I would really like you to read Isaac Asimov’s short story “The Last Question” before reading this entry. Otherwise I’ll spoil the end for you. I’ve posted the story on the menu bar above.

Four years ago, while on vacation in Ireland, I wrote an entry in my journal which I would like to reproduce here. I was 16 years old at the time.

July 8, 2007

This time of my life is so precious, not to say that the rest of my life isn’t, but it is in the moments surrounding this time that I am experiencing a revival of philosophy and thought.

I sit writing this by the warm yet pale glow of a street lamp, quite a large street lamp considering the size of the street, barely wide enough for one car. This lamp shines brightly into my otherwise ill-lit room, illuminating it with what I mistook to be an early sunrise one night that I awoke here. I am here on the western coast of ireland, now overlooking dark cliffs and the ever-short grass that characterizes this magnificent country. This scenery builds continually on my thoughts.

Recently I converted from agnosticism to atheism, something that in itself, I believe, has sprung my awakening. I now stand in total and unabridged awe of the cosmos, natural laws, and nature herself. I feel the world for its intense beauty, and I am truly a part of it. What’s more, atheism has taught me the true value of my fleeting years of consciousness. I want to make something of myself, I want to learn new things, be the best I can be. This world is truly beautiful.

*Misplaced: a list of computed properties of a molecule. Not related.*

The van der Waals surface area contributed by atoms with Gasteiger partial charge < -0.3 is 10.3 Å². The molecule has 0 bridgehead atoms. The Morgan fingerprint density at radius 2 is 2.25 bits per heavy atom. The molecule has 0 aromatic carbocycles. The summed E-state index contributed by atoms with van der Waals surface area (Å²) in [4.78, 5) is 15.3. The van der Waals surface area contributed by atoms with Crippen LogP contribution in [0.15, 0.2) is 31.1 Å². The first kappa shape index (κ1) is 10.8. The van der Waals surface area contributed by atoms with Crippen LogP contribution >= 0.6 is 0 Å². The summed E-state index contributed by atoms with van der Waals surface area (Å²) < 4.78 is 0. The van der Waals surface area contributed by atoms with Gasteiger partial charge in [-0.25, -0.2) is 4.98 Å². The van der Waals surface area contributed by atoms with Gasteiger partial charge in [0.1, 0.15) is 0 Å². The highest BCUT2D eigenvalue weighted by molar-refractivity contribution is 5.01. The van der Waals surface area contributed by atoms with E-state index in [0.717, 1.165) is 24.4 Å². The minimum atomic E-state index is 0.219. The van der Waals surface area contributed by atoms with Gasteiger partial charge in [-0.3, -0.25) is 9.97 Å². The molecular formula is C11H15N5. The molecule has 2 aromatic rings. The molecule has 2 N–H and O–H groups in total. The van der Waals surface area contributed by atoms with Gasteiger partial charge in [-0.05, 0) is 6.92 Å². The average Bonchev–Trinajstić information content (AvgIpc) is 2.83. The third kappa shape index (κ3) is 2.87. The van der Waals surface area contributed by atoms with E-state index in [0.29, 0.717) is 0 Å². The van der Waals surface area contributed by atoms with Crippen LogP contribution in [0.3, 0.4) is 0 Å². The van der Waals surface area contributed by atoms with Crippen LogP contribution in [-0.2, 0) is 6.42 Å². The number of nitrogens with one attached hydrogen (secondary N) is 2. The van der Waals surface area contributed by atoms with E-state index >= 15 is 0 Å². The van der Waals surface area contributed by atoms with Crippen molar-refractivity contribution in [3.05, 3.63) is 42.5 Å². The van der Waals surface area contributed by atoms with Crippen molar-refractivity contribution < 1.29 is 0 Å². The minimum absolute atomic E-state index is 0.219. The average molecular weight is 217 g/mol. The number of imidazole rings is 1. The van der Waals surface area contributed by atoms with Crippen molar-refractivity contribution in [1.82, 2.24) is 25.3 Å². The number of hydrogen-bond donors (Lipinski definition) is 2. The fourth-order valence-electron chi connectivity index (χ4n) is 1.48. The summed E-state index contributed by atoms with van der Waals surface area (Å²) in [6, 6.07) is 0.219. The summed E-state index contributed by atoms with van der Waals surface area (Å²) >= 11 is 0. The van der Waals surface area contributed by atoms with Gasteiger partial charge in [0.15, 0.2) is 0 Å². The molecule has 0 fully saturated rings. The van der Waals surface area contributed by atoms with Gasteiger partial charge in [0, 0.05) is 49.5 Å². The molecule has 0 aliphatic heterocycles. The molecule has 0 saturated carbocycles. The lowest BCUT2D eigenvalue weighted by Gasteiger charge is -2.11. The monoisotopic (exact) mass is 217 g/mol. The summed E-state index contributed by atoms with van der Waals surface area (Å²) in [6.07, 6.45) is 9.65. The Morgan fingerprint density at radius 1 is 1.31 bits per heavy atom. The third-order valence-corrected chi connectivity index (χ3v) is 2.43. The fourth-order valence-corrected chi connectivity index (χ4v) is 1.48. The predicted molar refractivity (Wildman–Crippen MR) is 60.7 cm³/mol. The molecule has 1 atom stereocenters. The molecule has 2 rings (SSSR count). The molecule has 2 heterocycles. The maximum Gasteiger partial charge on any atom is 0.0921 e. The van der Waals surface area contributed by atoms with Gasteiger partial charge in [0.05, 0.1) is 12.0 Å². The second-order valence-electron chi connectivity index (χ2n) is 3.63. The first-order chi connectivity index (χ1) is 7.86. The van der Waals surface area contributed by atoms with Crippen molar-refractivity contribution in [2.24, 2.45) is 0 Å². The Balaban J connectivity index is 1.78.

Until now I feel like I’ve been going through the movements, looking at a beautiful landscape and saying that it was beautiful. I crave this higher consciousness, and I want to know its beauty, to fully realize it.

I say this is a revival of thought because I have thought about these things when I was very young. I remember my kindergarten and first grade years, when my friends and I tackled the simple existential question: “What is the meaning of life?” This was originally just an attempt amongst peers to stump each other, but I came with the answer to have fun. I then discarded this thought. This was also a time of religion, when my peers were comfortable with expressing their religious beliefs, such as “rain happens when god is sad.” I took this as folklore, at face value, of course not believing it. I still wonder if those children believed in their own celestial theories.

I used to pray every so often, not in a serious way, but I made some pleas. I found that they were answered about 50% of the time, so my prayers dwindled without religious guidance to keep them coming. I will never pray again.

Today the land struck me with such beauty that it almost moved me to tears. I have found the meaning in my life. I want to soak it all in. I no longer fear death, it is there to make life the sweetest thing in the universe. besides jolly ranchers. I love my life.

I am slightly embarrassed to reproduce my choice of words and grammatical mistakes, but in no way embarrassed to share my love of life (and jolly ranchers). I don’t feel that I need to elaborate on what atheism has meant to me, I think this journal entry says it all.

You may recall from my experience that when I first got excited about the singularity I imagined myself going to other planets to seed life, becoming a god. This thought was fun to entertain, but I knew it was a pretty self-inflated perspective, especially when I discovered that by that time I would very much be one with the human race, and not an individual.

A few months back, my brother sent me “The Last Question,” knowing I was interested in such matters. I was captivated by this conception, that our consciousness could perform such a significant role in the universe. I entertained the thought of us becoming god, but still remained a godless heathen.